Brian Duensing

Cubs designate Brian Duensing for assignment, sign reliever Tim Collins

Cubs designate Brian Duensing for assignment, sign reliever Tim Collins

The Cubs Opening Day roster is not finalized, but it appears the bullpen will be without lefty Brian Duensing.

Sunday, the Cubs announced that they signed left-handed reliever Tim Collins. To make room for him on the 40-man roster, the team designated Duensing, 36, for assignment.

The Cubs could retain Duensing, though he has to pass through waivers first. However, it's unlikely any team claims him; Duensing will make $3.5 million in 2019 and has struggled in spring training following a disappointing 2018 season.

In eight Cactus League appearances, Duensing has allowed eight runs on nine hits in seven innings, surrendering two home runs. It's worth noting that he allowed no runs and just two hits in his first four appearances (four innings), though he has allowed six runs in his last two appearances, managing to record a single out on each occasion.

Duensing had a successful debut season with the Cubs in 2017, posting a 2.74 ERA in 68 games (62 1/3 innings). The Cubs re-signed him to a two-year contract ahead of the 2018 season, though his ERA ballooned to 7.65 in 48 games (37 2/3 innings). NBC Sports Chicago's Cam Ellis analyzed Duensing's 2018 struggles here.

Collins signed a minor league deal with the Twins in February, though they released him on Friday. The 29-year-old has pitched in parts of five MLB seasons with the Royals (2011-14) and Nationals (2018). After four-straight seasons with a sub-4.00 ERA, Collins did not pitch in 2015 and 2016 after undergoing multiple Tommy John surgeries. He finished the 2018 season with a 4.37 ERA in 38 games.

Collins presents the Cubs with left-handed bullpen depth. That "position" is one of the team's bigger question marks right now, as Mike Montgomery is the only lefty certain to make the Cubs Opening Day roster. 

With Duensing designated for assignment, the Cubs could elect to put one of Allen Webster, Kyle Ryan or Randy Rosario on the Opening Day roster. Ryan and Rosario are lefties, for what it's worth.

Here is what the bullpen could look like when the team breaks camp:

Pedro Strop (if hamstring strain is healed)
Carl Edwards Jr.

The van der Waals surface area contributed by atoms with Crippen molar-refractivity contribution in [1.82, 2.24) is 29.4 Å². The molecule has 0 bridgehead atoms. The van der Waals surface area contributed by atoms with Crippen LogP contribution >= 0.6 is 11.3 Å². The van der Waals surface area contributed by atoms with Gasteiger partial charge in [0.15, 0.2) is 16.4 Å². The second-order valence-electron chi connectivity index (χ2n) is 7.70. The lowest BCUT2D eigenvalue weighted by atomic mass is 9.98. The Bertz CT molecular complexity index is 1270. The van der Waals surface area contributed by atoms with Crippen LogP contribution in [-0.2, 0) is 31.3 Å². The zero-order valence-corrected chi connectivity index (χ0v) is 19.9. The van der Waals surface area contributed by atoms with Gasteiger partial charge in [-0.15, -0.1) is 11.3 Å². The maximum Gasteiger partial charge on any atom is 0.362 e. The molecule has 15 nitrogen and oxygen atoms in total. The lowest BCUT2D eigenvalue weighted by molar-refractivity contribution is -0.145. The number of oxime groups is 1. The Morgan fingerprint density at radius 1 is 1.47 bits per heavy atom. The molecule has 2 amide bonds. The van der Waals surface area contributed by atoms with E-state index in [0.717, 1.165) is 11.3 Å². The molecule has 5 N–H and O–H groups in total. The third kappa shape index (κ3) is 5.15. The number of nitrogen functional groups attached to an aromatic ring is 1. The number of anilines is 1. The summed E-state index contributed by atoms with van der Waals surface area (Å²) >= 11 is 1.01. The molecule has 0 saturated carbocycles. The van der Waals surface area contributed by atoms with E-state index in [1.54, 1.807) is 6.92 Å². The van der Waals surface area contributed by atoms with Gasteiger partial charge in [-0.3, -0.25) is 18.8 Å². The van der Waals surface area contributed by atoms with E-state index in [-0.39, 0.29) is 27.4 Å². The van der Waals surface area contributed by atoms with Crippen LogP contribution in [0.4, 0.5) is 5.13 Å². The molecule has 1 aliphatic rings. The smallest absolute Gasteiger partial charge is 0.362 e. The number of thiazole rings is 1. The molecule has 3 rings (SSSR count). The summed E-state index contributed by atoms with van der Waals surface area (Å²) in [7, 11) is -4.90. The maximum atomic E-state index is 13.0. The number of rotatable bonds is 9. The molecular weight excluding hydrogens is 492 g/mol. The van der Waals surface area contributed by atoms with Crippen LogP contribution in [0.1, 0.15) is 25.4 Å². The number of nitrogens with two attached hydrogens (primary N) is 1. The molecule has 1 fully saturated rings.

Steve Cishek
Mike Montgomery
Brad Brach
Brandon Kintzler
Tyler Chatwood

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A dark horse candidate for the Cubs bullpen

A dark horse candidate for the Cubs bullpen

A cursory glance at the Cubs bullpen depth chart is all it takes to question if they have a reliable left-handed reliever.

Mike Montgomery is the first guy that jumps out, but he fills the role as the long relief option in the Cubs bullpen and is one injury away from re-joining the starting rotation. He also wasn't very good as a reliever last year, posting a 5.13 ERA, 1.44 WHIP and 5.5 K/9 in 26.1 innings out of the bullpen.

Brian Duensing is also projected to make the Cubs' Opening Day roster since he's under contract for $3.5 million, but he also sported an unsightly 7.65 ERA and 1.885 WHIP last year in 37.2 innings. 

There's Randy Rosario, the 24-year-old affable lefty who went 4-0 with a 3.66 ERA in 44 big-league outings last year, but he also had a 1.48 WHIP and walked nearly as many guys as he struck out in 46.2 innings.

Beyond that, there's a group of southpaws the Cubs picked up on the scrap heap like Danny Hultzen, Ian Clarkin, Jerry Vasto, Conor Lillis-White...and Kyle Ryan.

The latter name is an interesting one, both for his low-key solid 2018 season and because the Cubs inked him to a big-league contract back in November, giving him a spot on the 40-man roster.

A host of talented, established big-league relievers were forced to sign minor-league deals with teams this winter, but the Cubs thought enough of Ryan to bring him back on a Major League deal.

Ryan turned heads in 2018, his debut season in the Cubs organization. He worked as a swingman, starting 8 games and appearing 14 times in relief for Triple-A Iowa. All told, he posted a 2.86 ERA, 1.00 WHIP and struck out 61 batters in 66 innings. 

Even more impressive was the low walk total (18 in 66 innings) after control issues ran Ryan out of the Detroit Tigers organization after the 2017 season. For much of the year, his command was even better than his final line indicated thanks to a 5-walk performance in his final outing of the season.

"He had a quiet good year last year," said Jason McLeod, Cubs senior vice president of player development and amateur scouting. "Our guys loved him [in Iowa]. They kept talking about him with the September call-ups and obviously we didn't bring him up. As we were looking at the team going into this offseason, we just felt like he was a guy that could help us this year.